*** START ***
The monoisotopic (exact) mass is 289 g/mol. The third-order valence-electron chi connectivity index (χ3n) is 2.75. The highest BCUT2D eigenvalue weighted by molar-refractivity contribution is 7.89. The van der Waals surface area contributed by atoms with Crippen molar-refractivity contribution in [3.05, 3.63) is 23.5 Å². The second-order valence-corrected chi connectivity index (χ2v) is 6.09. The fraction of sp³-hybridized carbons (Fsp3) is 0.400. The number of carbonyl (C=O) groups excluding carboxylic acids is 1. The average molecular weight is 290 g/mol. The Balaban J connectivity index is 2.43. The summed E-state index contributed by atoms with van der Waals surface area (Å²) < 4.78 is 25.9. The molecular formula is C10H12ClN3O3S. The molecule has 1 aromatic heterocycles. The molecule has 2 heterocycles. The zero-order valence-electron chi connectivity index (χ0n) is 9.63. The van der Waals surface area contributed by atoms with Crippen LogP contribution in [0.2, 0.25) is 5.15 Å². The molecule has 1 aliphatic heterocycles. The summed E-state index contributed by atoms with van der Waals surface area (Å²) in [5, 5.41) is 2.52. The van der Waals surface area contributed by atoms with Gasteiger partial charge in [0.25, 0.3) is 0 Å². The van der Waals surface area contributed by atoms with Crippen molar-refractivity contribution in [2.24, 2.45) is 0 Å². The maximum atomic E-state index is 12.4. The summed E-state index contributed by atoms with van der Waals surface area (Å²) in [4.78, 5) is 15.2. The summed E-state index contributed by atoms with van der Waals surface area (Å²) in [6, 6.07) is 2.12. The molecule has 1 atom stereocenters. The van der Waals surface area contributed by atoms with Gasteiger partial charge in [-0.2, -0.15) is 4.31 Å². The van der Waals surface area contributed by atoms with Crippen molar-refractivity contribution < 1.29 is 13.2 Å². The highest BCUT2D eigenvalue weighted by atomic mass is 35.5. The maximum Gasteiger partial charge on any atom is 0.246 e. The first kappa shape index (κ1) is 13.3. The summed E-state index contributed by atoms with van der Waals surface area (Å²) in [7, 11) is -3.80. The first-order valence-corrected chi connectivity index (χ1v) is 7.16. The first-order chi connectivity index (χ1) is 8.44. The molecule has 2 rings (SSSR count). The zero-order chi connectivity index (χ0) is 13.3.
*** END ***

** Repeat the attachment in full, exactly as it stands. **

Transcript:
The monoisotopic (exact) mass is 289 g/mol. The third-order valence-electron chi connectivity index (χ3n) is 2.75. The highest BCUT2D eigenvalue weighted by molar-refractivity contribution is 7.89. The van der Waals surface area contributed by atoms with Crippen molar-refractivity contribution in [3.05, 3.63) is 23.5 Å². The second-order valence-corrected chi connectivity index (χ2v) is 6.09. The fraction of sp³-hybridized carbons (Fsp3) is 0.400. The number of carbonyl (C=O) groups excluding carboxylic acids is 1. The average molecular weight is 290 g/mol. The Balaban J connectivity index is 2.43. The summed E-state index contributed by atoms with van der Waals surface area (Å²) < 4.78 is 25.9. The molecular formula is C10H12ClN3O3S. The molecule has 1 aromatic heterocycles. The molecule has 2 heterocycles. The zero-order valence-electron chi connectivity index (χ0n) is 9.63. The van der Waals surface area contributed by atoms with Crippen LogP contribution in [0.2, 0.25) is 5.15 Å². The molecule has 1 aliphatic heterocycles. The summed E-state index contributed by atoms with van der Waals surface area (Å²) in [5, 5.41) is 2.52. The van der Waals surface area contributed by atoms with Gasteiger partial charge in [0.25, 0.3) is 0 Å². The van der Waals surface area contributed by atoms with Crippen molar-refractivity contribution in [2.24, 2.45) is 0 Å². The maximum atomic E-state index is 12.4. The summed E-state index contributed by atoms with van der Waals surface area (Å²) in [4.78, 5) is 15.2. The summed E-state index contributed by atoms with van der Waals surface area (Å²) in [6, 6.07) is 2.12. The molecule has 1 atom stereocenters. The van der Waals surface area contributed by atoms with Gasteiger partial charge in [-0.2, -0.15) is 4.31 Å². The van der Waals surface area contributed by atoms with Crippen molar-refractivity contribution < 1.29 is 13.2 Å². The highest BCUT2D eigenvalue weighted by atomic mass is 35.5. The maximum Gasteiger partial charge on any atom is 0.246 e. The first kappa shape index (κ1) is 13.3. The summed E-state index contributed by atoms with van der Waals surface area (Å²) in [7, 11) is -3.80. The first-order valence-corrected chi connectivity index (χ1v) is 7.16. The first-order chi connectivity index (χ1) is 8.44. The molecule has 2 rings (SSSR count). The zero-order chi connectivity index (χ0) is 13.3.